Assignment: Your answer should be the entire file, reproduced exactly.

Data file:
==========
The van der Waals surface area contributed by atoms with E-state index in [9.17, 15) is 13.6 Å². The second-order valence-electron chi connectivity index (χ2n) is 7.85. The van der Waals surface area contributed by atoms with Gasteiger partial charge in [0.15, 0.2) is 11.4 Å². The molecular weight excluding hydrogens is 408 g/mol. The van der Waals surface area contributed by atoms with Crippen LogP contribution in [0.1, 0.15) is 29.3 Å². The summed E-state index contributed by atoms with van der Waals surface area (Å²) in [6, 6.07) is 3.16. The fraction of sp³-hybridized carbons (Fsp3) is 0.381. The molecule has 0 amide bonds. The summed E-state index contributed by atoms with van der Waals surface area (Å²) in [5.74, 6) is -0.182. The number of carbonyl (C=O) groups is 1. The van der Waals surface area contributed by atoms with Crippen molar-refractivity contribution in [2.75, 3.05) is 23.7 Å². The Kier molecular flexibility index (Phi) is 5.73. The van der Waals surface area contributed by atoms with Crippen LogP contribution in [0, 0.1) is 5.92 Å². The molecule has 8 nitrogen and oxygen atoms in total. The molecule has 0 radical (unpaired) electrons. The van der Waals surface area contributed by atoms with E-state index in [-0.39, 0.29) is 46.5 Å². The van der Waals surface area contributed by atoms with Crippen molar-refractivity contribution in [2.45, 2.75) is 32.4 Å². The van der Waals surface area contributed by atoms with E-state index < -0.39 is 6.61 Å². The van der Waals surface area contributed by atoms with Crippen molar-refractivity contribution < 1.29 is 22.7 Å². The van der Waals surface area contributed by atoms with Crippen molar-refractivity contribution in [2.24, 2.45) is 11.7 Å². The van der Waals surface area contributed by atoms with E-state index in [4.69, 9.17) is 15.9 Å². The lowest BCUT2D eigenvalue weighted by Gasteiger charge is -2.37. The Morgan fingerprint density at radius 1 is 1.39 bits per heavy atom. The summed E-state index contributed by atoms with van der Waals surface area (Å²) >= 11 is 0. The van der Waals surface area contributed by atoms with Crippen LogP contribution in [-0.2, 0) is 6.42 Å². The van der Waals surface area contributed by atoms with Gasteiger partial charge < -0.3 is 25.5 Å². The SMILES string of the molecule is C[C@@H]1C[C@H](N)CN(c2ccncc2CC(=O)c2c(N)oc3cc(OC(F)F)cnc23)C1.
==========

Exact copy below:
The van der Waals surface area contributed by atoms with E-state index in [9.17, 15) is 13.6 Å². The second-order valence-electron chi connectivity index (χ2n) is 7.85. The van der Waals surface area contributed by atoms with Gasteiger partial charge in [0.15, 0.2) is 11.4 Å². The molecular weight excluding hydrogens is 408 g/mol. The van der Waals surface area contributed by atoms with Crippen LogP contribution in [0.1, 0.15) is 29.3 Å². The summed E-state index contributed by atoms with van der Waals surface area (Å²) in [6, 6.07) is 3.16. The fraction of sp³-hybridized carbons (Fsp3) is 0.381. The molecule has 0 amide bonds. The summed E-state index contributed by atoms with van der Waals surface area (Å²) in [5.74, 6) is -0.182. The number of carbonyl (C=O) groups is 1. The van der Waals surface area contributed by atoms with Crippen molar-refractivity contribution in [2.75, 3.05) is 23.7 Å². The Kier molecular flexibility index (Phi) is 5.73. The van der Waals surface area contributed by atoms with Crippen LogP contribution in [0, 0.1) is 5.92 Å². The molecule has 8 nitrogen and oxygen atoms in total. The molecule has 0 radical (unpaired) electrons. The van der Waals surface area contributed by atoms with E-state index in [-0.39, 0.29) is 46.5 Å². The van der Waals surface area contributed by atoms with Crippen molar-refractivity contribution in [2.45, 2.75) is 32.4 Å². The van der Waals surface area contributed by atoms with E-state index < -0.39 is 6.61 Å². The van der Waals surface area contributed by atoms with Crippen molar-refractivity contribution < 1.29 is 22.7 Å². The van der Waals surface area contributed by atoms with Crippen molar-refractivity contribution in [2.24, 2.45) is 11.7 Å². The van der Waals surface area contributed by atoms with E-state index in [4.69, 9.17) is 15.9 Å². The lowest BCUT2D eigenvalue weighted by Gasteiger charge is -2.37. The Morgan fingerprint density at radius 1 is 1.39 bits per heavy atom. The summed E-state index contributed by atoms with van der Waals surface area (Å²) >= 11 is 0. The van der Waals surface area contributed by atoms with Crippen LogP contribution in [-0.2, 0) is 6.42 Å². The van der Waals surface area contributed by atoms with Gasteiger partial charge < -0.3 is 25.5 Å². The SMILES string of the molecule is C[C@@H]1C[C@H](N)CN(c2ccncc2CC(=O)c2c(N)oc3cc(OC(F)F)cnc23)C1.